Wednesday, August 11, 2010

Baseball: Marlins figure out Strasburg, the way kids do in a playground

Last night, what happened as Stephen Strasburg returned to the mound for the Nationals was the same thing that kids all learn at recess and in sandlot and playground stickball (or softball or whiffleball), in large suburban backyards of New York City streets.

The second or third time around, you figure your opponent out.

The Florida Marlins, shut out the first time Strasburg faced them, had studied videotapes of his motion and knew how to “wait” on his fastballs, and roped a few of them.

On a playground, kids learn which other kids can field, or which ones can hit faster thrown pitches (or curves in whiffleball), or pitches with high arcs.

In chess, people learn to predict what openings their opponents will play, or how they will react to finding themselves in a position with a certain character.

In ping-pong "table tennis"), I had a smaller table (8 x 4) at home, giving advantage, but I found that I could beat some people by "keeping the ball on the table", tempting those with poor self-control into reckless slams.

But last night's MLB game was like an exercise in a kids' playground, or even kid-invented board game or computer game. Strasburg is young enough that had he been brought up in northern VA, he could have been in one of my classes when I subsitute taught. (An Arizona Diamondbacks pitcher may have been; I do remember a pitching star in an AP chemistry class, but so far he hasn't shown up to face the Nats.)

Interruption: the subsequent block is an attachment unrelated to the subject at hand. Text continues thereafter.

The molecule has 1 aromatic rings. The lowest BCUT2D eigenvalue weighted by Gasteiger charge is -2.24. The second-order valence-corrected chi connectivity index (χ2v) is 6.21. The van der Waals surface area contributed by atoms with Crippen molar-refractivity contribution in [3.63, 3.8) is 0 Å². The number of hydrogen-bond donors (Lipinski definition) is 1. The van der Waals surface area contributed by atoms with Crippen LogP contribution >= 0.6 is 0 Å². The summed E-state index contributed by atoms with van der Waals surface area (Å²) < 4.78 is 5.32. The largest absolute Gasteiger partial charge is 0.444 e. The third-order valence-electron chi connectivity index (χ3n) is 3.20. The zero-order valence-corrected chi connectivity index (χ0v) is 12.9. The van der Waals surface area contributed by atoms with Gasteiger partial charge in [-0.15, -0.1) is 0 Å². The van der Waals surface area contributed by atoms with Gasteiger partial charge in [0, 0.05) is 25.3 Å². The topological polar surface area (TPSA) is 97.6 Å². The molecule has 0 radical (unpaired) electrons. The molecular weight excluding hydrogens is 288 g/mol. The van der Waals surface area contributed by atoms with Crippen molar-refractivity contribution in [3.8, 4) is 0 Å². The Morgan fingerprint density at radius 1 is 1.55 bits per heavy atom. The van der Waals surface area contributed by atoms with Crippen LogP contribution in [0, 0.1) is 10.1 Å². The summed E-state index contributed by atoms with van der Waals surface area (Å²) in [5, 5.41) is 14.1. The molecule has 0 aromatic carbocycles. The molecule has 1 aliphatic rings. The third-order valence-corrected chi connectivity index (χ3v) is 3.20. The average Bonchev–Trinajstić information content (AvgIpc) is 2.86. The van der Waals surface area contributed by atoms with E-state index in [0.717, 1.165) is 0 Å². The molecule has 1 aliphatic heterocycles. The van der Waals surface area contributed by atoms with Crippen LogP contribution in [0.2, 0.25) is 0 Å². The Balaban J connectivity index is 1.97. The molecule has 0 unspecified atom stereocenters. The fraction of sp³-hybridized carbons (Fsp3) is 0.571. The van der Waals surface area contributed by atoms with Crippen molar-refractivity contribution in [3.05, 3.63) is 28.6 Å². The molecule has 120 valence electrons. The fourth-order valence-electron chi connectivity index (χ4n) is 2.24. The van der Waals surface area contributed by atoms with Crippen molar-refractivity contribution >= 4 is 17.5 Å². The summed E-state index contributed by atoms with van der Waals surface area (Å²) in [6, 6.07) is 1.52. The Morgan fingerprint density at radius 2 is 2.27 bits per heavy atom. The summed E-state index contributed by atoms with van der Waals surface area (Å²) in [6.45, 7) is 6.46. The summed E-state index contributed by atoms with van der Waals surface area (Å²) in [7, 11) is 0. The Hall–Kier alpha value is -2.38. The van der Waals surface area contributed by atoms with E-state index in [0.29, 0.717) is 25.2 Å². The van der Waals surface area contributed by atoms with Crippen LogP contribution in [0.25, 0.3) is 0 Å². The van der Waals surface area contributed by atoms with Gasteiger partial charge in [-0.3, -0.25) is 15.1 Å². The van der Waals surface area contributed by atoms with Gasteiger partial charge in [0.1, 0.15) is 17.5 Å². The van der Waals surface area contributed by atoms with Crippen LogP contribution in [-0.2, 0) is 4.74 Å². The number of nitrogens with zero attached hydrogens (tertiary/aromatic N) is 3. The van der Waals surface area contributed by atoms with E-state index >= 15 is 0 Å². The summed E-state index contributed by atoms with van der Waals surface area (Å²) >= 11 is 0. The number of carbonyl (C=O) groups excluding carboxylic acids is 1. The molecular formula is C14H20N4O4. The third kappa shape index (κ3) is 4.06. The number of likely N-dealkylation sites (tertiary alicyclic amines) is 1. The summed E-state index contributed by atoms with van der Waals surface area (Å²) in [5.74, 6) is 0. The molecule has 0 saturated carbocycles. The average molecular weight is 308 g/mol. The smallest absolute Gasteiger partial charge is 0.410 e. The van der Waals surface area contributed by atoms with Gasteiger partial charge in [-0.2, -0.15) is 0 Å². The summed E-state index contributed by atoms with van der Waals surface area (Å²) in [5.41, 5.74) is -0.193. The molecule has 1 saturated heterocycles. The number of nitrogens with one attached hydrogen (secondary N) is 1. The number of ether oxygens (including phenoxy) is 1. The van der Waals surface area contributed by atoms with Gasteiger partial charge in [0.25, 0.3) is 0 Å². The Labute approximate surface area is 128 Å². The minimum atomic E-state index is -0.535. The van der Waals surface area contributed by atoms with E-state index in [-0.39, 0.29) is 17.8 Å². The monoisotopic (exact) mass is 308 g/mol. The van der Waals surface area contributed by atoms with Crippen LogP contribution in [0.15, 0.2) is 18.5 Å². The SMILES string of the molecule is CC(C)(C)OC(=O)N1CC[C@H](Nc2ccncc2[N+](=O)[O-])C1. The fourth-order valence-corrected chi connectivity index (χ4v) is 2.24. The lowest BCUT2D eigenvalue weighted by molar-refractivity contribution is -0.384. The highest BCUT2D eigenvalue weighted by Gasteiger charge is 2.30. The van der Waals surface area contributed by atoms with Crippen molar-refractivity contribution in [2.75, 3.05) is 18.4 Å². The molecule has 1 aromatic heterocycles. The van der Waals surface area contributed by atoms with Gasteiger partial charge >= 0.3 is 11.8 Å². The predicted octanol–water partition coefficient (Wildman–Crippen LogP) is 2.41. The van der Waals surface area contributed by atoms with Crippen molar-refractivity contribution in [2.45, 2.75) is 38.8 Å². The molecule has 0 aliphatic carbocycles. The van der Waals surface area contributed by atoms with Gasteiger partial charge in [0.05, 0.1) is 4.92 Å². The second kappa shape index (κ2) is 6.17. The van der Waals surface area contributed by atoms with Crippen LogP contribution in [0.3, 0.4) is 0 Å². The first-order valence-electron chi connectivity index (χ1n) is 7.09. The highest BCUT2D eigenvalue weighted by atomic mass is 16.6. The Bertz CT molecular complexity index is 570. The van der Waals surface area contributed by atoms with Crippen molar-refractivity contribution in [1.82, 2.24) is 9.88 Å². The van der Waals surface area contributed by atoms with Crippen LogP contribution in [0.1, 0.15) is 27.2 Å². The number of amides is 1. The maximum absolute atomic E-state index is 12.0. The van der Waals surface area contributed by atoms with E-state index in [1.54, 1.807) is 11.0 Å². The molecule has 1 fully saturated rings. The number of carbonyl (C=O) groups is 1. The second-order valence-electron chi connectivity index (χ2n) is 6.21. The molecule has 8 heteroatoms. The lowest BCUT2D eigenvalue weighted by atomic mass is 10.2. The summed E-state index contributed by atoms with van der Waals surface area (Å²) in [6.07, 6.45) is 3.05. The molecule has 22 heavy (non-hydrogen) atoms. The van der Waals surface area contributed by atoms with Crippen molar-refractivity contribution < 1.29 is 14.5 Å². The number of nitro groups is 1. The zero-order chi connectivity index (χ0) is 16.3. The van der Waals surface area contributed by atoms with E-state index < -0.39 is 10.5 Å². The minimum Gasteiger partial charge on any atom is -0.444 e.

I wasn’t at Nats Park last night; I was at a speakeasy. So found this out on my Obama-like Blackberry as I was leaving. On the Metro, everybody was talking about how the Marlins had Strasburg figured out.



Second picture (above this one): Old Griffith Stadium, Washington (about 1959, when the Senators had lost 18 in a row, mostly on a "western" trip  -- that "A's Hop on Pascual, Too, 6-1" headline); and a stadium board game, played with an aluminum foil wad ball, and areas carved out on the field for base hits; kids figured this one out pretty quickly.  In backyard baseball, I definitely enjoyed "home field advantage" (and some walk-ff wins). In some backyards, including mine, over the fence was "out"; so we set up a "beer garden" home run area, requiring precision placement hitting; I got good at it.)
 
Third Picture: RFK Stadium (opened in 1962), 2005, in the new Nats first year, still used for soccer and rock concerts. Both RFK and Nationals Park are "pitcher's parks". So was old Comiskey Park in Chicago.
 



Above: there used to be a wire mesh fence in front of the "beer garden" above, for home run area, back in 1958; there was also a little fence in front of the back corner, a center field "bullpen" home run area. For grownups, the dimensions work for whiffleball.

I guess the point of all this emergency post is to help the Nats win tonight; the Marlins haven't figured out Olsen yet.  Let George Will write a column about Strasburg's rookie season.

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